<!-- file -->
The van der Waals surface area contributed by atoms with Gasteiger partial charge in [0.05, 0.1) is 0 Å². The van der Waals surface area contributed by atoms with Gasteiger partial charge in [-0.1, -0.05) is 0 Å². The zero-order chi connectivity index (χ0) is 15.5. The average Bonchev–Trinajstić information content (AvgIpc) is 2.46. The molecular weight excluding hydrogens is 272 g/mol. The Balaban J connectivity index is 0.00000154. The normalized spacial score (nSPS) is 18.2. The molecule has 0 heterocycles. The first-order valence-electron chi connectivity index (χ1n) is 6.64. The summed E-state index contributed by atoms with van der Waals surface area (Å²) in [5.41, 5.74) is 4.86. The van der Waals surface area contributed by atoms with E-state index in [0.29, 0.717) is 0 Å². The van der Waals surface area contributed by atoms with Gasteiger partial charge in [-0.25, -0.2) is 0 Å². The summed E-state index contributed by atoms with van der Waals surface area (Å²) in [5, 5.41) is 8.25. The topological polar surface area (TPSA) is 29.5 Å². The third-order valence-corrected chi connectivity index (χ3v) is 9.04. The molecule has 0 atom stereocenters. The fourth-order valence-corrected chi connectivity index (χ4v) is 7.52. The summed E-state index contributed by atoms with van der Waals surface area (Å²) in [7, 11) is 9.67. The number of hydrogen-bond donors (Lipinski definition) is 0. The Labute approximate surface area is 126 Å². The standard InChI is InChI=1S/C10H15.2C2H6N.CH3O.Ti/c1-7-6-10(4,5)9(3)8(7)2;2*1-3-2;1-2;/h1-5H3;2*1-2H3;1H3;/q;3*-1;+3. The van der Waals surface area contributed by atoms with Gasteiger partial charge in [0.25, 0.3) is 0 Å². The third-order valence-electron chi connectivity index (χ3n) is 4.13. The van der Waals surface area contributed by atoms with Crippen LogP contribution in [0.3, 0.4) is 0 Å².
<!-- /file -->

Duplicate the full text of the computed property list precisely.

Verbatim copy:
The van der Waals surface area contributed by atoms with Gasteiger partial charge in [0.05, 0.1) is 0 Å². The van der Waals surface area contributed by atoms with Gasteiger partial charge in [-0.1, -0.05) is 0 Å². The zero-order chi connectivity index (χ0) is 15.5. The average Bonchev–Trinajstić information content (AvgIpc) is 2.46. The molecular weight excluding hydrogens is 272 g/mol. The Balaban J connectivity index is 0.00000154. The normalized spacial score (nSPS) is 18.2. The molecule has 0 heterocycles. The first-order valence-electron chi connectivity index (χ1n) is 6.64. The summed E-state index contributed by atoms with van der Waals surface area (Å²) in [5.41, 5.74) is 4.86. The van der Waals surface area contributed by atoms with E-state index in [0.29, 0.717) is 0 Å². The van der Waals surface area contributed by atoms with Gasteiger partial charge in [-0.25, -0.2) is 0 Å². The summed E-state index contributed by atoms with van der Waals surface area (Å²) in [5, 5.41) is 8.25. The topological polar surface area (TPSA) is 29.5 Å². The third-order valence-corrected chi connectivity index (χ3v) is 9.04. The molecule has 0 atom stereocenters. The fourth-order valence-corrected chi connectivity index (χ4v) is 7.52. The summed E-state index contributed by atoms with van der Waals surface area (Å²) in [7, 11) is 9.67. The number of hydrogen-bond donors (Lipinski definition) is 0. The Labute approximate surface area is 126 Å². The standard InChI is InChI=1S/C10H15.2C2H6N.CH3O.Ti/c1-7-6-10(4,5)9(3)8(7)2;2*1-3-2;1-2;/h1-5H3;2*1-2H3;1H3;/q;3*-1;+3. The van der Waals surface area contributed by atoms with Gasteiger partial charge in [0.25, 0.3) is 0 Å². The third-order valence-electron chi connectivity index (χ3n) is 4.13. The van der Waals surface area contributed by atoms with Crippen LogP contribution in [0.3, 0.4) is 0 Å².